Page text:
Body camera footage recorded following the Toronto Raptors' 2019 NBA Finals win shows that a California sheriff's deputy shoved Raptors team president Masai Ujiri prior to a scuffle that's led to a lawsuit.
Ujiri's legal team released the video, recorded from the body-worn camera of Alameda County Sheriff's Deputy Alan Strickland on Tuesday.
The video shows the Raptors team president reaching for his credentials as he attempts to walk onto the court to celebrate following his team's Finals-clinching Game 6 114-110 win over the Golden State Warriors in Oakland. A moment later, Strickland shoved Ujiri and told him to "back the (expletive) up."
Ujiri asked why he'd been pushed, and explained that he was the president of the team and that was trying to get on to the court to celebrate. Video released by KTVU-TV in San Francisco shows the deputy shoved Ujiri again before a scuffle ensued.
Warning: The video below contains explicit language.
Masai Ujiri's legal team has released body camera footage of his encounter with a security worker at Oracle Arena after the Raptors won the NBA championship. pic.twitter.com/56XWMpZy0P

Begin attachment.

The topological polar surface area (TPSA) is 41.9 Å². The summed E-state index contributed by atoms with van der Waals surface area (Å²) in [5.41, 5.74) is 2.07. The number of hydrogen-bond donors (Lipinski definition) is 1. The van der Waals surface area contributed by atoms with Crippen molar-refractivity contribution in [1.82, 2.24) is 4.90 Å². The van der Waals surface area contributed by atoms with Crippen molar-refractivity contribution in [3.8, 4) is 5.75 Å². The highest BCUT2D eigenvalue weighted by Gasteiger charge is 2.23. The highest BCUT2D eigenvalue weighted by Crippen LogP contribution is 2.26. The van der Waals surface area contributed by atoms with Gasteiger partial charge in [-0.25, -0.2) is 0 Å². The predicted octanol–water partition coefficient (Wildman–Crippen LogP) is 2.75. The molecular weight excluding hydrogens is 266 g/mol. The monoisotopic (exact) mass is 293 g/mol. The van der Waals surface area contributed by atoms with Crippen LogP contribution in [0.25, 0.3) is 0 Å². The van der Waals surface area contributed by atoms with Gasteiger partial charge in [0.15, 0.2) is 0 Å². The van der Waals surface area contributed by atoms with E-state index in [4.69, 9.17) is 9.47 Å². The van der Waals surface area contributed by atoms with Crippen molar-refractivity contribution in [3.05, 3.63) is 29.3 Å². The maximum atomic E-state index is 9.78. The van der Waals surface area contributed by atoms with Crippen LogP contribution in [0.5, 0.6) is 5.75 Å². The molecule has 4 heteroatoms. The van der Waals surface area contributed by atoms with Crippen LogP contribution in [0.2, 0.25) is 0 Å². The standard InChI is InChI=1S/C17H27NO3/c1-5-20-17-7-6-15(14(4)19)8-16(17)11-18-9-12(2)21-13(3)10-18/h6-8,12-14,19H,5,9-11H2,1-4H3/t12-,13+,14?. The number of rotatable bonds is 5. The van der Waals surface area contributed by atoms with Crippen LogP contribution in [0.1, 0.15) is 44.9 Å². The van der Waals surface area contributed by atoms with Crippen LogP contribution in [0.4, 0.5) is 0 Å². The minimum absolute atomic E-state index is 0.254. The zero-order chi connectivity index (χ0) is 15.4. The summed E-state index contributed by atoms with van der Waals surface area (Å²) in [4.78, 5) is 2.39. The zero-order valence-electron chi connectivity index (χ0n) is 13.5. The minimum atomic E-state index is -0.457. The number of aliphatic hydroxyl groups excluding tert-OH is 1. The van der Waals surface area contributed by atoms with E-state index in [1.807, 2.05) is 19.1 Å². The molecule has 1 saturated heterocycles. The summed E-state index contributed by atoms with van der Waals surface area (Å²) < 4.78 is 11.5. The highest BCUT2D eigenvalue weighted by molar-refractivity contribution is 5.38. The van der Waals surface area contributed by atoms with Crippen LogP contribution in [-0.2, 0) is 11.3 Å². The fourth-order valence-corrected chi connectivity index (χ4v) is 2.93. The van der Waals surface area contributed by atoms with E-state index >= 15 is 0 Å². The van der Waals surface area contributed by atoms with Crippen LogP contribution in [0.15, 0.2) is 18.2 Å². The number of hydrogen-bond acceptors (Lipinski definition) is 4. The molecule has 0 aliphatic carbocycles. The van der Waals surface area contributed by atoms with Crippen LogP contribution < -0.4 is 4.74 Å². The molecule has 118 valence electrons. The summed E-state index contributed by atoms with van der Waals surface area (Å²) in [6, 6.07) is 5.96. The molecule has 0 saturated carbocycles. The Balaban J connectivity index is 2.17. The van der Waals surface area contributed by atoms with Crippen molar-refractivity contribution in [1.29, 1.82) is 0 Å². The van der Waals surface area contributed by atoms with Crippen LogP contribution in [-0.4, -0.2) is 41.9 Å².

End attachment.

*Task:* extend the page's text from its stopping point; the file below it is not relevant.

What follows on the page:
— Diamond Leung (@diamond83) August 19, 2020
Eventually, bystanders intervened and Ujiri was allowed access to the court. In the days following the game, a spokesman for the Alameda County Sheriff's office confirmed to the San Francisco Chronicle that an officer had been hit in the face by a "Raptors executive," but did not identify Ujiri.
In October 2019, the Alameda County Sheriff's office announced that it would not file charges against Ujiri over the incident.
Strickland filed a lawsuit against Ujiri, the Raptors, the team's ownership group and the NBA in February, claiming that he had suffered a "permanent disability" following the altercation.
On Tuesday, Ujiri's legal team filed a counter lawsuit against Strickland, claiming that Strickland "falsified the encounter" and attempted to frame the Raptors' executive as the aggressor in the incident. The lawsuit also counterclaims that Strickland used excessive force and assaulted Ujiri.
Ujiri's countersuit seeks nominal and punitive damages from Strickland, as well as attorney's fees.
In a statement, a Raptors spokesperson said that Ujiri had the "full backing" of the team and its ownership group.